Wednesday, March 7, 2018



It symbolized the political meteorite known as Chris Stockwell that after he died of cancer at 60 - far too soon - there was no service but friends gathering in a Bloor St. W. pool hall to lift a glass to his memory.
Now The Crooked Cue is a vast improvement on the seedy ones of my youth where I lived, or died on the black, as I shot more snooker than I studied. (No drinking from a brown bag in the corner here either!)
Except Chris was once a young star in Toronto politics, both municipally and provincially. He played for keeps not on green baize but the carpets of power.  He had blazed there but then collapsed to a dreary end triggered by an expense account scandal involving a trip to Europe where he had been treating the family after marital difficulties. He was allowed to resign.
Yet he had once glowed in the media with apt quotes and fiery feuds. A veteran from his wars recalled Stockwell as one of the fastest man with a quip he had ever seen, one reason Chris made such a great Speaker in the bear pit of the Legislature where faltering words can blight a career.
Chris came from a family used to being in newspapers. His grandfather had been a character as the Argo trainer. His father Bill had been an acting mayor, veteran councillor and top administrator at the Ex and in GTA municipalities. He still is a Wasaga Beach councillor.
The Stockwell were so woven into city life that they kept the Grey Cup one winter behind the living room couch and the mother grumbled it made dusting difficult.
Chris was a terrible student because of dyslexia but he made up for early difficulties by a populist appeal, fearless common sense and a dislike of lazy BS from his colleagues that got him elected at only 25. A Tory who wasn't afraid to say the Grits could be right on the odd issue.
I recall a column I wrote supporting him when he ran later for Board of Control in Etobicoke. (We no longer have controllers, which were elected across a municipality and formed a cabinet selected by the people. Pity we don't because some tame councillors selected by mayors for their executives couldn't supervise a doghouse.)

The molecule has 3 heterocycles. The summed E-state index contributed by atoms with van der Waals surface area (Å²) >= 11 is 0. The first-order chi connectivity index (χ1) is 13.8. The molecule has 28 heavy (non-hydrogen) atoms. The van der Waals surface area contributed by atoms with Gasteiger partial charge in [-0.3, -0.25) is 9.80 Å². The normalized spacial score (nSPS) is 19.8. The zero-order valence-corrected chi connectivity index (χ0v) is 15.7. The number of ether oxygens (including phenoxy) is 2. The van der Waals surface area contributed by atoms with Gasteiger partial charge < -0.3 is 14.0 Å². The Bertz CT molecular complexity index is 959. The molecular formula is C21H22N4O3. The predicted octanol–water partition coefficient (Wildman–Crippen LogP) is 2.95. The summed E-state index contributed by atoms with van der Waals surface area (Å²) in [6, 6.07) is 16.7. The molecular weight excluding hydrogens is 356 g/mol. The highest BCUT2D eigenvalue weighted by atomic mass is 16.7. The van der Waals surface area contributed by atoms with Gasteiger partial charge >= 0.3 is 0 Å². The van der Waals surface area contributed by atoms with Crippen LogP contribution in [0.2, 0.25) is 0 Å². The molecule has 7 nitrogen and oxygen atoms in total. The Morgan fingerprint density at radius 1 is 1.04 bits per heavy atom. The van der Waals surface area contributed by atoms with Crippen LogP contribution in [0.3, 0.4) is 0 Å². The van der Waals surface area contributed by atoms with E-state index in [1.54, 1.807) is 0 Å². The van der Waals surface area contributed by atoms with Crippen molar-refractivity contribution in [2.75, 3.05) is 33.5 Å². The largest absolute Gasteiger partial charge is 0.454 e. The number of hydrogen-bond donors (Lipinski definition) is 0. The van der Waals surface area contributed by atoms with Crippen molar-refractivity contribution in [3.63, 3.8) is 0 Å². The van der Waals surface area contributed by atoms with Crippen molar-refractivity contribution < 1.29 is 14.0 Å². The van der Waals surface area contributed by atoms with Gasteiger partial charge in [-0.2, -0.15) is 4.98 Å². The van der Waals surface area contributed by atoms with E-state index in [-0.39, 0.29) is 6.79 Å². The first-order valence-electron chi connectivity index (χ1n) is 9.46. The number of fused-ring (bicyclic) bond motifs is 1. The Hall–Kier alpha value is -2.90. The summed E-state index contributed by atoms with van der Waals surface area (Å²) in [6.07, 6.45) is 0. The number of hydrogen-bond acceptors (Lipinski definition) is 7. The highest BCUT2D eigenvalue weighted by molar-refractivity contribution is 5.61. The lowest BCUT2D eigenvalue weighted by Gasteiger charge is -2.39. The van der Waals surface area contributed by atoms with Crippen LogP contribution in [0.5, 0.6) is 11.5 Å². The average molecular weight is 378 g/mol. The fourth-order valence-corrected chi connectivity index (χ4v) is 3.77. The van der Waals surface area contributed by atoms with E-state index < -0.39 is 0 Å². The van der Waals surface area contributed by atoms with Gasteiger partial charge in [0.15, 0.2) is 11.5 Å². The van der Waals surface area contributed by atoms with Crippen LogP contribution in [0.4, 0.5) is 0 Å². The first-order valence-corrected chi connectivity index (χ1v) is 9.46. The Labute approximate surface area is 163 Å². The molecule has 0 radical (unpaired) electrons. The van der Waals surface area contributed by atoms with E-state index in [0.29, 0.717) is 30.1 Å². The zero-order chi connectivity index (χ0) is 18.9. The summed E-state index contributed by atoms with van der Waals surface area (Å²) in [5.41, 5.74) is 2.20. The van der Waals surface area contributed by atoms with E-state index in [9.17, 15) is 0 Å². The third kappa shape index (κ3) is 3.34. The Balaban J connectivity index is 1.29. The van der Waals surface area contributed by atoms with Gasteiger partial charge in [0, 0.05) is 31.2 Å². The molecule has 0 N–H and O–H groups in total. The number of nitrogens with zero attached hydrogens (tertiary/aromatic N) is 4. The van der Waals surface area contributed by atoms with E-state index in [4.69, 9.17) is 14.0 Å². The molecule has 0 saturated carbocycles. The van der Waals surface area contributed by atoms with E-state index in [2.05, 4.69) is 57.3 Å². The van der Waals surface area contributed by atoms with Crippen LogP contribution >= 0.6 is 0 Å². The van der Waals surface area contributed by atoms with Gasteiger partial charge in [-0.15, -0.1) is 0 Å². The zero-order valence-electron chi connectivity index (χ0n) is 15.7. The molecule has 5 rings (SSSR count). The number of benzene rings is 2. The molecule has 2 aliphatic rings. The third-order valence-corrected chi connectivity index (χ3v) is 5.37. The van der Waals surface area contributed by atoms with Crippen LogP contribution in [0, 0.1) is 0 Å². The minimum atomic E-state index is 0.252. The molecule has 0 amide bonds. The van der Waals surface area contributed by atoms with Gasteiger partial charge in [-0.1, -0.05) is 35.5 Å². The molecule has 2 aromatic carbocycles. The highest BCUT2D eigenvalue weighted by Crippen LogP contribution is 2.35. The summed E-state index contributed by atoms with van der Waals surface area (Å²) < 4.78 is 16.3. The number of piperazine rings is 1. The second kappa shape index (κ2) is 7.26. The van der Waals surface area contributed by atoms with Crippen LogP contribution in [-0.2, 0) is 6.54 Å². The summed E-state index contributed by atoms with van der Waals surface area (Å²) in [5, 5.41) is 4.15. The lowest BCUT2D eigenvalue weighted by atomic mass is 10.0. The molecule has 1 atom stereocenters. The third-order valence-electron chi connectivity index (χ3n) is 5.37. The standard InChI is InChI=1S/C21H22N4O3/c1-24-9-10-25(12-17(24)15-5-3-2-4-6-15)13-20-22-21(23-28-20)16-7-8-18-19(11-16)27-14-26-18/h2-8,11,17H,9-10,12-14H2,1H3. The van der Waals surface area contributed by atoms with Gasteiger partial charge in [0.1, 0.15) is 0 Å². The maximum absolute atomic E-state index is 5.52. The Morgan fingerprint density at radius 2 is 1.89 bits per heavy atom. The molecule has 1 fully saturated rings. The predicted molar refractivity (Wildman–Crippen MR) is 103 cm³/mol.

Chris distributed thousands of copies of my column around the suburb. And one of the incumbents, David Lacey, sued me for libel, and Chris for the reprint, because I had punned on his last name, calling him Lazy because he walked through the job. So cool you weren't sure he even voted.
Chris had no money and phoned me quite upset. I told him that being sued was no big deal.
 I was named as Editor in all the legal actions against the Toronto Sun as well as suits against my column, and had never lost even though the complaints could be weird. One of the three from Jack Layton claimed damages because he had run into an "illegally placed" Sun box with his bike. A restaurateur sued, mainly, I think, because I wrote he used too much garlic on the steaks. And Anne Johnston, a friend who had once asked me at a municipal convention to beat up a Newfoundland mayor who had made a pass at her on the dance floor, sued me for a reason that I had never quite understood. It seemed the lawyer wanted the work.
I took pity on Chris in this case and talked the Sun lawyer, Alan Shanoff, into representing Chris as well, for free. Then Shanoff phoned one day saying that our interests, and those of Stockwell, had now diverged and Chris should get his own lawyer.
So I recommended a friend, a lawyer very well connected in Conservative and legal circles. And Chris and this lawyer waited while I laboured through the prelims, such as Examination for Discovery. Lazy, I mean Lacey, finally dropped the suit. Even though I don't think the lawyer did much for Chris, he charged him $35,000, as Chris lamented to me after he got over his shock.
Oh yes, the position of Etobicoke controller paid $32,000 a year.
Life often is unfair.  As Chris discovered then, and in the last years of his life, when all the promise had flickered out and he, once a lauded Speaker and capable cabinet minister, couldn't even get appointed by his former colleagues to fill out a term in a vacant riding.


Tim G, said...

Clearly Chris wasn't ready to be co-opted, as is required for any success in politics. He will be missed and his dying young proves that life is unfair.

Kim McConnell said...

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